Career planning is a lifelong journey for scientists

By Samantha Black, PhD, ScienceBoard editor in chief

May 24, 2021 -- For many scientists who have just received their doctorate, professional development may be an afterthought compared to technical or job-specific skills required in their early careers. Contrary to this view, continual planning for all aspects of professional growth is critical to ensuring career success.

It can be an exciting time in an individual's early career after receiving a diploma and officially transitioning into the workforce. This marks an important milestone in one's professional career, but the work does not stop there, according to Natalia Martin, PhD, a program manager at the American Chemical Society.

In a video interview with, Martin offers tips for postdocs, including recent graduates from doctoral programs who are entering the workforce in either academic or industry positions.

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The ideas and advice shared by Dr. Martin are her own and are not representative of the views of the American Chemical Society.

What should you focus on mastering during your first job?

During the initial stages of a new job, Martin explained, time should be dedicated to learning. This includes gaining an understanding of expectations and organizational culture, as well as figuring out your own individual work style and how you can best serve your teams. This transition period offers a chance to ask questions and to make mistakes that will help you master your position.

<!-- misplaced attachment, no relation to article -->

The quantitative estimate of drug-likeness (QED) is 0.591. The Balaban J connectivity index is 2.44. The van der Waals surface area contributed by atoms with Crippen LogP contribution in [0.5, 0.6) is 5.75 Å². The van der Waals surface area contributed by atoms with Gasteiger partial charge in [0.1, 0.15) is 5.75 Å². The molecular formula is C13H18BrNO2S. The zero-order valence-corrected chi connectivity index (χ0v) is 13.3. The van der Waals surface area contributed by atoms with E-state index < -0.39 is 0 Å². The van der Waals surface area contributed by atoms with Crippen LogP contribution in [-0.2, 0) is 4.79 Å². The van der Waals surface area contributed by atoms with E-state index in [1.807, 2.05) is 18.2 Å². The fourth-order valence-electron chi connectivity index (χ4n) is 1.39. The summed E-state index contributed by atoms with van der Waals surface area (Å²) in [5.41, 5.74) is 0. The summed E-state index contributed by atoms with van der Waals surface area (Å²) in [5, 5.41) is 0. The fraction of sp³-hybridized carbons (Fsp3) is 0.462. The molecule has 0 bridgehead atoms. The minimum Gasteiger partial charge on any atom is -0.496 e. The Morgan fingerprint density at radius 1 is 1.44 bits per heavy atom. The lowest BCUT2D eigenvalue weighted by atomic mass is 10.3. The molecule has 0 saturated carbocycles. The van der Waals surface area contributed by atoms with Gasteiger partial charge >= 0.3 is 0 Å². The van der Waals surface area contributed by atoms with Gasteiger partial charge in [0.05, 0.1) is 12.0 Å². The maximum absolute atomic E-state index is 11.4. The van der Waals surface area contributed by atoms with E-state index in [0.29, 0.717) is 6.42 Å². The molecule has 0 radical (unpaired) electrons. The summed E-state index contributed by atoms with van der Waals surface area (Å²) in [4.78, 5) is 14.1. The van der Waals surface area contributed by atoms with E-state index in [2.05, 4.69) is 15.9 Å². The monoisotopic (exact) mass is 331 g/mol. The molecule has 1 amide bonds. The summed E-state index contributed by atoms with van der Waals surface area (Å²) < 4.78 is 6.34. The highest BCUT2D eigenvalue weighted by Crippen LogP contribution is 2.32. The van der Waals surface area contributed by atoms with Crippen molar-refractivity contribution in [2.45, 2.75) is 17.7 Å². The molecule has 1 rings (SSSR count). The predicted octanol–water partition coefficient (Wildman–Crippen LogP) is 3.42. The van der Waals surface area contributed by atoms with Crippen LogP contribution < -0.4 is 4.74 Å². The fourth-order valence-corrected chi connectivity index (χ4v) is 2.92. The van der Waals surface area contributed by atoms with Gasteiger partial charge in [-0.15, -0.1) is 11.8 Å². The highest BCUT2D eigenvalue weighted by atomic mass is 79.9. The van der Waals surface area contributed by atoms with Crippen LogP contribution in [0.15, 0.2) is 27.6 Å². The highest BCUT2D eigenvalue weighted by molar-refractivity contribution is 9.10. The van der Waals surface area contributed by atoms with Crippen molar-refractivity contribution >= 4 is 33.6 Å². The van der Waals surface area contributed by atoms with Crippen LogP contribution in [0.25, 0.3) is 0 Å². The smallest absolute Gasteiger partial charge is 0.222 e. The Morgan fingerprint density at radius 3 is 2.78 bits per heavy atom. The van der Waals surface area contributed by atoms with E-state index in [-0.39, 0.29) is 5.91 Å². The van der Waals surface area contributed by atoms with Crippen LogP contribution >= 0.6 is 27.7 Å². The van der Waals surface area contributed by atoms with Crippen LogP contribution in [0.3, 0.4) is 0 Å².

Cumulatively, technical and job-specific skills in combination with the professional aspects of any position provide a solid foundation for a long and successful career. Professional skills such as communication, teamwork, leadership, and time management are helpful in all jobs, Martin said.

How to advocate for professional growth

Professional development is a journey and something that you will have to work at continually throughout your career, according to Martin. She said that PhDs must not shy away from having conversations with their supervisor about what they want to accomplish.

It can be difficult to have these conversations because the path may not always be clear (for example, whether to obtain an additional degree as a means of professional growth), but Martin explained that there are options. For instance, in lieu of getting another degree, professional certificates are something that might be a viable option for those with doctorate degrees.

Professional development efforts for each individual will vary based on what they expect to get out of these efforts and their long-term career goals. For both scenarios, PhDs can work with mentors to help them identify career goals and help them achieve the goals as they progress.

Most importantly, Martin said, it is critical to set aside time to work on professional development and revisit professional goals often.

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